This paper reviews recent philosophical work on assertion, with a special focus on work exploring the theme of assertion's norm. It concludes with a brief section characterizing several open questions that might profitably be explored from this perspective.
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  • Assertion, Implicature, and Iterated Knowledge.Eliran Haziza - forthcoming - Ergo: An Open Access Journal of Philosophy.
    The present paper argues that there is a knowledge norm for conversational implicature: one may conversationally implicate p only if one knows p. Linguistic data about the cancellation behavior of implicatures and the ways they are challenged and criticized by speakers is presented to support the thesis. The knowledge norm for implicature is then used to present a new consideration in favor of the KK thesis. It is argued that if implicature and assertion have knowledge norms, then assertion requires not (...)
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  • Degrees of Assertability.Sam Carter - forthcoming - Philosophy and Phenomenological Research.
    Philosophy and Phenomenological Research, EarlyView.
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  • 'More Likely Than Not' - Knowledge First and the Role of Statistical Evidence in Courts of Law.Michael Blome-Tillmann - 2017 - In Adam Carter, Emma Gordon & Benjamin Jarvis (eds.), Knowledge First - Approaches in Epistemology and Mind. Oxford, UK: Oxford University Press. pp. 278-292.
    The paper takes a closer look at the role of knowledge and evidence in legal theory. In particular, the paper examines a puzzle arising from the evidential standard Preponderance of the Evidence and its application in civil procedure. Legal scholars have argued since at least the 1940s that the rule of the Preponderance of the Evidence gives rise to a puzzle concerning the role of statistical evidence in judicial proceedings, sometimes referred to as the Problem of Bare Statistical Evidence. While (...)
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  • Knowledge Embedded.Dirk Kindermann - forthcoming - Synthese (5):4035-4055.
    How should we account for the contextual variability of knowledge claims? Many philosophers favour an invariantist account on which such contextual variability is due entirely to pragmatic factors, leaving no interesting context-sensitivity in the semantic meaning of ‘know that.’ I reject this invariantist division of labor by arguing that pragmatic invariantists have no principled account of embedded occurrences of ‘S knows/doesn’t know that p’: Occurrences embedded within larger linguistic constructions such as conditional sentences, attitude verbs, expressions of probability, comparatives, and (...)
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  • The Express Knowledge Account of Assertion.John Turri - 2011 - Australasian Journal of Philosophy 89 (1):37-45.
    Many philosophers favour the simple knowledge account of assertion, which says you may assert something only if you know it. The simple account is true but importantly incomplete. I defend a more informative thesis, namely, that you may assert something only if your assertion expresses knowledge. I call this 'the express knowledge account of assertion', which I argue better handles a wider range of cases while at the same time explaining the simple knowledge account's appeal. §1 introduces some new data (...)
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  • Assertion: Knowledge is Enough.Mona Simion - 2016 - Synthese 193 (10).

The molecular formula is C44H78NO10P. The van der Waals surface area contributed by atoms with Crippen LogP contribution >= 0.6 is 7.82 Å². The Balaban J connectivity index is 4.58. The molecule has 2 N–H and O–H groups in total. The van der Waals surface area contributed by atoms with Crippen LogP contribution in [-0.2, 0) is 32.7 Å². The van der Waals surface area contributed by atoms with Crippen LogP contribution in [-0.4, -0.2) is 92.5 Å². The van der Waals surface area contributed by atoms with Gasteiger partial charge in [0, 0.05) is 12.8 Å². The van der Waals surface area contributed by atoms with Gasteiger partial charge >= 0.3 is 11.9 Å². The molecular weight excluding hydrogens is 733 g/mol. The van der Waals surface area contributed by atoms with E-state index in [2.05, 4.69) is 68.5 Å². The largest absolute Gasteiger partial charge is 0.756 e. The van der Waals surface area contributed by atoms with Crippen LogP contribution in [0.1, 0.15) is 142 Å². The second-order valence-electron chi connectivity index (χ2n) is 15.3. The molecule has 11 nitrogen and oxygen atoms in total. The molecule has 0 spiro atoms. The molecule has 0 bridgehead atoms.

Recent literature features an increased interest in the sufficiency claim involved in the knowledge norm of assertion. This paper looks at two prominent objections to KNA-Suff, due to Jessica Brown and Jennifer Lackey, and argues that they miss their target due to value-theoretic inaccuracies. It is argued that the intuitive need for more than knowledge in Brown’s high-stakes contexts does not come from the epistemic norm governing assertion, but from further norms stepping in and raising the bar, and Lackey’s purported (...)
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  • Expert Opinion and Second‐Hand Knowledge.Matthew A. Benton - 2016 - Philosophy and Phenomenological Research 92 (2):492-508.
    Expert testimony figures in recent debates over how best to understand the norm of assertion and the domain-specific epistemic expectations placed on testifiers. Cases of experts asserting with only isolated second-hand knowledge (Lackey 2011, 2013) have been used to shed light on whether knowledge is sufficient for epistemically permissible assertion. I argue that relying on such cases of expert testimony introduces several problems concerning how we understand expert knowledge, and the sharing of such knowledge through testimony. Refinements are needed to (...)
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  • Certainty and Assertion.Jacques-Henri Vollet - forthcoming - Dialectica.
    It is widely held that assertions are partially governed by an epistemic norm. But what is the epistemic condition set out in the norm? Is it knowledge, truth, belief, or something else? In this paper, I defend a view similar to that of Stanley (2008), according to which the relevant epistemic condition is epistemic certainty, where epistemic certainty (but not knowledge) is context-sensitive. I start by distinguishing epistemic certainty, subjective certainty, and knowledge. Then, I explain why it’s much more plausible (...)
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  • Assertion and Isolated Second-Hand Knowledge.Jennifer Lackey - 2011 - In Jessica Brown & Herman Cappelen (eds.), Assertion: New Philosophical Essays. Oxford University Press. pp. 251--276.
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  • On a Case for Truth‐Relativism.Jason Stanley - 2016 - Philosophy and Phenomenological Research 92 (1):179-188.